Queensland police are investigating a potential copycat incident as they hunt for a culprit who put sewing needles in strawberries.
An employee at a Coles supermarket in Gatton discovered a small metal rod laying across the top of some strawberries inside a plastic punnet on Thursday, less than a day after it was revealed needles had been found hidden inside strawberries sold at Woolworths.
Police are investigating the latest incident amid the suspicion that it is an attempted copycat scenario. Sunshine Coast strawberry farmer Adrian Schultz said with many farmers already struggling after a tough season, the fear of copycat incidents affecting sales was a concern.
“A copycat scenario could exacerbate the situation … with an event like this, it could see everybody stop picking.”
A spokesperson for Coles told Inside FMCG: “Coles takes the safety of the food we sell seriously. The safety of our customers is our priority and anyone concerned about their health should seek medical advice. It is safe to purchase Coles strawberries but until advised, Queensland Health has warned people should cut up strawberries before consuming them. This advice currently applies to all strawberries.”
Police have also confirmed a fourth case relating to the needles after a young boy in Gladstone ended up with a needle in his mouth on Tuesday after taking strawberries to school.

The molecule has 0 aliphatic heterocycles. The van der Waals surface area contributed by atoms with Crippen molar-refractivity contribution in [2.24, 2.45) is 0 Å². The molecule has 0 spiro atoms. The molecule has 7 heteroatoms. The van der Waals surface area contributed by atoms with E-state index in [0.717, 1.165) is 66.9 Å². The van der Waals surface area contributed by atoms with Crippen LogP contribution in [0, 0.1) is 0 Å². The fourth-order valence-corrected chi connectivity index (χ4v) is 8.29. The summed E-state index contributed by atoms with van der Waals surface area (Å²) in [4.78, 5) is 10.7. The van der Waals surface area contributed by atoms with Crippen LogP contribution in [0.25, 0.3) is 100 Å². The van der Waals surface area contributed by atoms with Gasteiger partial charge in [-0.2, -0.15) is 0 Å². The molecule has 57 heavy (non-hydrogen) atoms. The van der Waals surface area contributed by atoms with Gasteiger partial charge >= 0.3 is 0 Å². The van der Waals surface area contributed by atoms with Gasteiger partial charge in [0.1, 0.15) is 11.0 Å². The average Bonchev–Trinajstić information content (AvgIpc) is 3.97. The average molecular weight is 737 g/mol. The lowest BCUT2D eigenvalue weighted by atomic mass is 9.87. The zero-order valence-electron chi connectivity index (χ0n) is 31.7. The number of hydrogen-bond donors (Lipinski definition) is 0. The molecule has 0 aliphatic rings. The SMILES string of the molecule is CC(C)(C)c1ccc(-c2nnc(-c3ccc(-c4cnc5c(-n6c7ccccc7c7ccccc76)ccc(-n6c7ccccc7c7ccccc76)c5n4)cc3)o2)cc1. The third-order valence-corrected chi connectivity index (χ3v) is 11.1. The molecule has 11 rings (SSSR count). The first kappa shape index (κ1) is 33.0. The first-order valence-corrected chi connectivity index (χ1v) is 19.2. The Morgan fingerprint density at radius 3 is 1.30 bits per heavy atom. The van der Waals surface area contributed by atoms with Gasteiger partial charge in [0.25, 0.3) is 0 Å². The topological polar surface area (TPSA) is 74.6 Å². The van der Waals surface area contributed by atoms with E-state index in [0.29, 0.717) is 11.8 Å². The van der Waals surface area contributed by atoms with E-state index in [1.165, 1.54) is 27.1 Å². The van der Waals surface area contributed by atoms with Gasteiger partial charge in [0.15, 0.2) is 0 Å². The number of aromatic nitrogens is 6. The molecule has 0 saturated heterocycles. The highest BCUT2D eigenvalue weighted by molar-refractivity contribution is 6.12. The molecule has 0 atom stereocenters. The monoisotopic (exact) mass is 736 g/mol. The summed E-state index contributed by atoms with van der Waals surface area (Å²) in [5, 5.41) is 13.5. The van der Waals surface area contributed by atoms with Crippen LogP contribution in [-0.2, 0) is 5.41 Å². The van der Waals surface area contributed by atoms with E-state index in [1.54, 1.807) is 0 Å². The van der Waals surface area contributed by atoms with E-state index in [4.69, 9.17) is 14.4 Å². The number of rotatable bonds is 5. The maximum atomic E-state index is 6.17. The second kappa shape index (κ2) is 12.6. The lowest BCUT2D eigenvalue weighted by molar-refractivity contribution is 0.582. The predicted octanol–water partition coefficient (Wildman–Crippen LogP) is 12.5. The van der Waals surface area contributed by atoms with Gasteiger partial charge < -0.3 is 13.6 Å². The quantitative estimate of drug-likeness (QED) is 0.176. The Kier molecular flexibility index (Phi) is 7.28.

Angela Stevenson says she was chopping up fruit for her baby when she found a needle embedded in a berry. Realising her son had strawberries in his lunch box she immediately called his school.
“I said I need you to stop him from eating the strawberries. It wasn’t five minutes later they rang back and said it was too late, he’d actually bitten into it,” she told ABC radio.
“Luckily he pulled it back out of his mouth and told the teacher.”
So far four contaminated punnets have been found – two in Queensland and two in Victoria.
The Queensland Strawberry Growers Association says a disgruntled farm worker may be responsible, as the two brands affected, Berry Obsession and Berrylicious, came from the same farm, but police doubt that theory.
“We’re not agreeing with that at all at this particular point in time,” Queensland Acting Chief Superintendent Terry Lawrence said.
“We’re not going to get into speculation. We’re keeping a very open mind as to where this may have occurred somewhere between the actual growing of the strawberry through to the completion of the production line and going even further through to distribution and going on to the shelves.”
Health authorities are urging people to cut up strawberries to make sure they are safe to eat and police want anyone who finds a needle to contact them.